One of the biggest bummers when doing the delicate work of melting chocolate is when you overheat it. You go from the perfect, silky chocolate to something stiff and unappetizing. Chocolate is remarkably delicate. Dark chocolate needs to stay below 120 degrees F, and milk chocolate beneath 110 degrees F. This allows it to be smooth, silky and creamy. Between finding the perfect temperature and trying to keep moisture out of the concoction, which can lead to your chocolate seizing, there are a lot of ways to ruin your perfect chocolate.
Luckily, if you do find you've accidentally made your chocolate too hot but haven't yet burned it, there are some ways to save it.
If you've overheated your chocolate, begin cooling it as quickly as possible. The longer it stays warm, the harder it's going to be to save. To cool the chocolate, remove it from the heat source, and transfer it to a cool, dry bowl. This immediately stops the melting process. Add in a few handfuls of chocolate chunks, and stir. The coolness of the chunks helps cool down the melted chocolate more quickly.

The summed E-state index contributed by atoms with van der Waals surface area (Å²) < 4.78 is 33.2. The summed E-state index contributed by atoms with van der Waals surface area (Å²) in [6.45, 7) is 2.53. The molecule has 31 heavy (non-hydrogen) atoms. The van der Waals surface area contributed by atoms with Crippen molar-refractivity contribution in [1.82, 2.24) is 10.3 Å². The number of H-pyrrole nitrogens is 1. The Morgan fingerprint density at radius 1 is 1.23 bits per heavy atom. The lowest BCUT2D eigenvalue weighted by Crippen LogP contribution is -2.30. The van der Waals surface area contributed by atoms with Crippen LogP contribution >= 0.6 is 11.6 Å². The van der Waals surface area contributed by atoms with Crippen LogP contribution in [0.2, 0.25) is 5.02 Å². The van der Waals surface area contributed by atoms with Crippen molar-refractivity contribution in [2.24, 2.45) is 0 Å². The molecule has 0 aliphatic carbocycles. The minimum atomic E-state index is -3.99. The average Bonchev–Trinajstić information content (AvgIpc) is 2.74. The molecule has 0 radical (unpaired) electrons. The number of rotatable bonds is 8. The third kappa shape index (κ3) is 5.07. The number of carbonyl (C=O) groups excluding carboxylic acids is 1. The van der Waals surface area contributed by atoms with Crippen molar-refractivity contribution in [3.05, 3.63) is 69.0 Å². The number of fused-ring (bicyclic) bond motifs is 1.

Whatever you do, please do not add ice cubes or cold water. This will make your chocolate curdle even more.
A sieve is like a strainer, only it's more fine and used for sauces as opposed to pastas or noodles. After you've cooled down the chocolate, strain it through a sieve to get rid of any excess chunks. Consider adding a tablespoon or two of vegetable oil and mixing thoroughly, then straining again if the first time didn't fully solve the problem.
An immersion blender is a handheld blender that looks like a stick. The purpose is to blend the foods in the container that they're in as opposed to transferring the ingredients to a regular blender. If you've cooled your chocolate and strained it through a sieve with no luck, then take out the immersion blender, and blend until smooth.
A version of this article was originally published in November 2012.
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